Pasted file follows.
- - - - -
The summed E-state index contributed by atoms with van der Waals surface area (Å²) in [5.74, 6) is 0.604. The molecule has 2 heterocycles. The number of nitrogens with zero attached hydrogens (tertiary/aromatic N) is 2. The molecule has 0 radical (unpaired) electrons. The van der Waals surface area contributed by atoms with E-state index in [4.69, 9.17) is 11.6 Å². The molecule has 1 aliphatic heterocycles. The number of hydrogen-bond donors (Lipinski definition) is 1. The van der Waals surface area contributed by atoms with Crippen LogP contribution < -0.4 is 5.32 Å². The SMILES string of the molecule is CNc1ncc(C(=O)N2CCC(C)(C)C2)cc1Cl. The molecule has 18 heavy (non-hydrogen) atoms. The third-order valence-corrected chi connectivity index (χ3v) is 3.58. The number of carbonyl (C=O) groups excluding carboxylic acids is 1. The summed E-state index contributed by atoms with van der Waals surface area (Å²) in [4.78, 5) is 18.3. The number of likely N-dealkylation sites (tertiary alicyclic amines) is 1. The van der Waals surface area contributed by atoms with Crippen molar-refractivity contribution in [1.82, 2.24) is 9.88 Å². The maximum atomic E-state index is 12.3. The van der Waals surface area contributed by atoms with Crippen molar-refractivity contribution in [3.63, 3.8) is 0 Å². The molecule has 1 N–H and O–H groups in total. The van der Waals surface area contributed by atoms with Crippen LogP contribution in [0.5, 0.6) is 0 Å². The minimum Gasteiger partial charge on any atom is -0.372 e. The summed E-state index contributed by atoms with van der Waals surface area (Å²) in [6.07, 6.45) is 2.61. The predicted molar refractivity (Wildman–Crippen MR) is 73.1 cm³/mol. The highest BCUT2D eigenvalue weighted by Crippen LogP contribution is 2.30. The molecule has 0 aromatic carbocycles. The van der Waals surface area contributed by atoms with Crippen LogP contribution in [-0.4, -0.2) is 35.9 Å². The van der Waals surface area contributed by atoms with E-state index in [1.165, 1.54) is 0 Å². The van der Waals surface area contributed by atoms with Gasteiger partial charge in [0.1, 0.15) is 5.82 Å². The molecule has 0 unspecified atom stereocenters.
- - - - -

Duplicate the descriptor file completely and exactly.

The summed E-state index contributed by atoms with van der Waals surface area (Å²) in [5.74, 6) is 0.604. The molecule has 2 heterocycles. The number of nitrogens with zero attached hydrogens (tertiary/aromatic N) is 2. The molecule has 0 radical (unpaired) electrons. The van der Waals surface area contributed by atoms with E-state index in [4.69, 9.17) is 11.6 Å². The molecule has 1 aliphatic heterocycles. The number of hydrogen-bond donors (Lipinski definition) is 1. The van der Waals surface area contributed by atoms with Crippen LogP contribution < -0.4 is 5.32 Å². The SMILES string of the molecule is CNc1ncc(C(=O)N2CCC(C)(C)C2)cc1Cl. The molecule has 18 heavy (non-hydrogen) atoms. The third-order valence-corrected chi connectivity index (χ3v) is 3.58. The number of carbonyl (C=O) groups excluding carboxylic acids is 1. The summed E-state index contributed by atoms with van der Waals surface area (Å²) in [4.78, 5) is 18.3. The number of likely N-dealkylation sites (tertiary alicyclic amines) is 1. The van der Waals surface area contributed by atoms with Crippen molar-refractivity contribution in [1.82, 2.24) is 9.88 Å². The maximum atomic E-state index is 12.3. The van der Waals surface area contributed by atoms with Crippen molar-refractivity contribution in [3.63, 3.8) is 0 Å². The molecule has 1 N–H and O–H groups in total. The van der Waals surface area contributed by atoms with Crippen LogP contribution in [0.5, 0.6) is 0 Å². The minimum Gasteiger partial charge on any atom is -0.372 e. The summed E-state index contributed by atoms with van der Waals surface area (Å²) in [6.07, 6.45) is 2.61. The predicted molar refractivity (Wildman–Crippen MR) is 73.1 cm³/mol. The highest BCUT2D eigenvalue weighted by Crippen LogP contribution is 2.30. The molecule has 0 aromatic carbocycles. The van der Waals surface area contributed by atoms with Crippen LogP contribution in [-0.4, -0.2) is 35.9 Å². The van der Waals surface area contributed by atoms with E-state index in [1.165, 1.54) is 0 Å². The van der Waals surface area contributed by atoms with Gasteiger partial charge in [0.1, 0.15) is 5.82 Å². The molecule has 0 unspecified atom stereocenters.